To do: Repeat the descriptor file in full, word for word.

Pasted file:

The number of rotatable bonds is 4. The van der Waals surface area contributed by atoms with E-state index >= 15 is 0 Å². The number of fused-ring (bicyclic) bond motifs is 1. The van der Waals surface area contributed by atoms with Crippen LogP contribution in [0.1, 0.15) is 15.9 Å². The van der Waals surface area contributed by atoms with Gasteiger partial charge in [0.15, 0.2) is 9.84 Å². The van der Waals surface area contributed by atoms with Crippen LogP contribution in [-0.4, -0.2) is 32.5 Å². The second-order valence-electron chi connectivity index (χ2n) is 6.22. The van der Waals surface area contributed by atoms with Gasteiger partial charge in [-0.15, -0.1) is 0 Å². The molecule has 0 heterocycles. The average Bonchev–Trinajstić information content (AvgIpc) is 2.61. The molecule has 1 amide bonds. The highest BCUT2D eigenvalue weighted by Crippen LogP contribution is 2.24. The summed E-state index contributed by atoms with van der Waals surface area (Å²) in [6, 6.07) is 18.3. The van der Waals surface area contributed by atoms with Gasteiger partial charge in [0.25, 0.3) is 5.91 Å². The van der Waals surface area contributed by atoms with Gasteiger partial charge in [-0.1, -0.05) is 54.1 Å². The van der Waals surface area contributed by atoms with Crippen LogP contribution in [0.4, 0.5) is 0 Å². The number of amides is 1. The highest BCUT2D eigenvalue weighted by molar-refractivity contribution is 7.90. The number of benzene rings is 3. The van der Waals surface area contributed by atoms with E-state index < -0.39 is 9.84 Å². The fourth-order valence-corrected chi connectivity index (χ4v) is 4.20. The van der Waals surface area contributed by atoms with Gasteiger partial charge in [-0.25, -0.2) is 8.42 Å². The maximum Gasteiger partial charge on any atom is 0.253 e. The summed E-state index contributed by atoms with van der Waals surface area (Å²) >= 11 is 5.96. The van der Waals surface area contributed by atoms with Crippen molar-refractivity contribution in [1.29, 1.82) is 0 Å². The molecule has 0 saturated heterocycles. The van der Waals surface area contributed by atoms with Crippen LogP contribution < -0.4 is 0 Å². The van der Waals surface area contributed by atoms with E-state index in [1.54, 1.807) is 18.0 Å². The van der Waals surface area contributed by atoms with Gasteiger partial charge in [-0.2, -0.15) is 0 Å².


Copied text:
The number of rotatable bonds is 4. The van der Waals surface area contributed by atoms with E-state index >= 15 is 0 Å². The number of fused-ring (bicyclic) bond motifs is 1. The van der Waals surface area contributed by atoms with Crippen LogP contribution in [0.1, 0.15) is 15.9 Å². The van der Waals surface area contributed by atoms with Gasteiger partial charge in [0.15, 0.2) is 9.84 Å². The van der Waals surface area contributed by atoms with Crippen LogP contribution in [-0.4, -0.2) is 32.5 Å². The second-order valence-electron chi connectivity index (χ2n) is 6.22. The van der Waals surface area contributed by atoms with Gasteiger partial charge in [-0.15, -0.1) is 0 Å². The molecule has 0 heterocycles. The average Bonchev–Trinajstić information content (AvgIpc) is 2.61. The molecule has 1 amide bonds. The highest BCUT2D eigenvalue weighted by Crippen LogP contribution is 2.24. The summed E-state index contributed by atoms with van der Waals surface area (Å²) in [6, 6.07) is 18.3. The van der Waals surface area contributed by atoms with Gasteiger partial charge in [0.25, 0.3) is 5.91 Å². The van der Waals surface area contributed by atoms with Gasteiger partial charge in [-0.1, -0.05) is 54.1 Å². The van der Waals surface area contributed by atoms with Crippen LogP contribution in [0.4, 0.5) is 0 Å². The number of amides is 1. The highest BCUT2D eigenvalue weighted by molar-refractivity contribution is 7.90. The number of benzene rings is 3. The van der Waals surface area contributed by atoms with E-state index < -0.39 is 9.84 Å². The fourth-order valence-corrected chi connectivity index (χ4v) is 4.20. The van der Waals surface area contributed by atoms with Gasteiger partial charge in [-0.25, -0.2) is 8.42 Å². The maximum Gasteiger partial charge on any atom is 0.253 e. The summed E-state index contributed by atoms with van der Waals surface area (Å²) >= 11 is 5.96. The van der Waals surface area contributed by atoms with Crippen molar-refractivity contribution in [1.29, 1.82) is 0 Å². The molecule has 0 saturated heterocycles. The van der Waals surface area contributed by atoms with Crippen LogP contribution < -0.4 is 0 Å². The van der Waals surface area contributed by atoms with E-state index in [1.54, 1.807) is 18.0 Å². The van der Waals surface area contributed by atoms with Gasteiger partial charge in [-0.2, -0.15) is 0 Å².